“It would be a sin to help you destroy yourself.”

Leo Tolstoy

“There are men who call land theirs, yet have never set eyes on that land and have never trodden it. There are men who call other men theirs, but yet have never set eyes on the other men, and their sole relation to those other men consists of doing them evil. ”

Leo Tolstoy

“When you love someone, you love the person as they are, and not as you'd like them to be.”

Leo Tolstoy

“The only real science is the knowledge of how a person should live his life. And this knowledge is open to everyone.”

Leo Tolstoy

“He was afraid of defiling the love which filled his soul.”

Leo Tolstoy

“He had lived (without being aware of it) on those spiritual truths that he had sucked in with his mother's milk, but he had thought, not merely without recognition of these truths, but studiously ignoring them. ”

Leo Tolstoy

“These prin­ciples laid down as in variable rules: that one must pay a card sharper, but need not pay a tailor; that one must never tell a lie to a man, but one may to a woman; that one must never cheat any one, but one may a husband; that one must never pardon an insult, but one may give one and so on. These principles were possibly not reasonable and not good, but they were of unfailing certainty, and so long as he adhered to them, Vronsky felt that his heart was at peace and he could hold his head up.”

Leo Tolstoy

“Although on a conscious level a man lives for himself, he is actually being used for the attainment of humanity's historical aims. A deed once done becomes irrevocable, and any action comes together over time with millions of actions performed by other people to create historical significance.”

Leo Tolstoy

But he had done neither the one nor the other, yet he continued to live, think, and feel, had even at that very time got married, experienced many joys, and been happy whenever he was not thinking of the meaning of his life.

Leo Tolstoy

“But any acquisition that doesn't correspond to the labour expended is dishonest”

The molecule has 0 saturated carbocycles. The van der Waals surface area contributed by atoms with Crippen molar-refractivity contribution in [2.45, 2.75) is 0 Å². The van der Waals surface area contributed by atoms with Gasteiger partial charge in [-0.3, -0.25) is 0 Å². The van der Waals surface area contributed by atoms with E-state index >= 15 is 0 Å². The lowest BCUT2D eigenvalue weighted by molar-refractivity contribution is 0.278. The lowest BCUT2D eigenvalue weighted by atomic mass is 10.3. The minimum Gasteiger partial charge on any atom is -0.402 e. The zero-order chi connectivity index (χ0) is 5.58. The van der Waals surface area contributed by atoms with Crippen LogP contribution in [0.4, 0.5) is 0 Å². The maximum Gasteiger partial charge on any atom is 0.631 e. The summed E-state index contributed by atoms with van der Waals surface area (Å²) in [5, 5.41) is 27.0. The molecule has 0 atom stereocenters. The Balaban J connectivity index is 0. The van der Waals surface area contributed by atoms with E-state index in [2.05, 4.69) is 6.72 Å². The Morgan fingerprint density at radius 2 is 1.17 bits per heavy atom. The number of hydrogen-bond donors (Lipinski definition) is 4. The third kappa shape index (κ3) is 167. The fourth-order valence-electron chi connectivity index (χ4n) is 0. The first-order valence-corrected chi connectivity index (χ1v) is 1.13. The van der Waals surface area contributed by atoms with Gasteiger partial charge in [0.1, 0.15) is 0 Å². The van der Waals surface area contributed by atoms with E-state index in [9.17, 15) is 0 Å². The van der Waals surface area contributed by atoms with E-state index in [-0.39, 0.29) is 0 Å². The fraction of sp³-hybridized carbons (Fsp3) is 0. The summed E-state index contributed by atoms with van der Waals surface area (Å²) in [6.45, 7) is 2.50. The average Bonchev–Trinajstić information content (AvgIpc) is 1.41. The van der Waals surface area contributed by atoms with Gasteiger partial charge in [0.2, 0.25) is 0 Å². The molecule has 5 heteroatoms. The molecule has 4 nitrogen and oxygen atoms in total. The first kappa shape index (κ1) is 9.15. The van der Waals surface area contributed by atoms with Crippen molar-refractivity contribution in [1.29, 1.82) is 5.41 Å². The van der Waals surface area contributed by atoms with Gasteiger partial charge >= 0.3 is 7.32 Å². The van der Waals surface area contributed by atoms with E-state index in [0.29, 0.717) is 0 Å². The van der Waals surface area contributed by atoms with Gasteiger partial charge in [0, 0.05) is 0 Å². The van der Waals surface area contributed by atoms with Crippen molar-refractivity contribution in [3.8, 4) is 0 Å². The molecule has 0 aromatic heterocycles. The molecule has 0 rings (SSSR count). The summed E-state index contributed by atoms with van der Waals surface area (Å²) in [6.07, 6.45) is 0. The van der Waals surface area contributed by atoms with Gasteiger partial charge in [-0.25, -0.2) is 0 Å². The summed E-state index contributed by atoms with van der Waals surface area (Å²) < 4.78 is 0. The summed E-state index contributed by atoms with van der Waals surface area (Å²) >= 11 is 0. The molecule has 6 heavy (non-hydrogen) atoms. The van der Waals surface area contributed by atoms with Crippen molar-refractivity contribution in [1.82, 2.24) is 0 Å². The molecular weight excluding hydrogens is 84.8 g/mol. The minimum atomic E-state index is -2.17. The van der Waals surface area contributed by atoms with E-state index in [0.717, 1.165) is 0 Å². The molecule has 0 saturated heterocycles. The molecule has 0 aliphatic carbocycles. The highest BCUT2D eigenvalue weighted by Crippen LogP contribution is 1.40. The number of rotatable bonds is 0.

Leo Tolstoy

“I felt that what I had been standing on had collapsed and that I had nothing left under my feet. What I had lived on no longer existed, and there was nothing left.

Leo Tolstoy

“Pierre was right when he said that one must believe in the possibility of happiness in order to be happy, and I now believe in it. Let the dead bury the dead, but while I'm alive, I must live and be happy.”

Leo Tolstoy

“A Frenchman's self-assurance stems from his belief that he is mentally and physically irresistibly fascinating to both men and women. An Englishman's self-assurance is founded on his being a citizen of the best organized state in the world and on the fact that, as an Englishman, he always knows what to do, and that whatever he does as an Englishman is unquestionably correct. An Italian is self-assured because he is excitable and easily forgets. A Russian is self-assured simply because he knows nothing and does not want to know anything, since he does not believe in the possibility of knowing anything fully.”

Leo Tolstoy

“Every general and every soldier was conscious of his own insignificance, aware of being but a drop in that ocean of men, and yet at the same time was conscious of his strength as a part of that enormous whole.”

Leo Tolstoy

“A monkey was carrying two handfuls of peas. One little pea dropped out. He tried to pick it up, and split twenty. He tried to pick up the twenty, and split them all. Then he lost his temper, scattered the peas in all directions and ran away”

Leo Tolstoy


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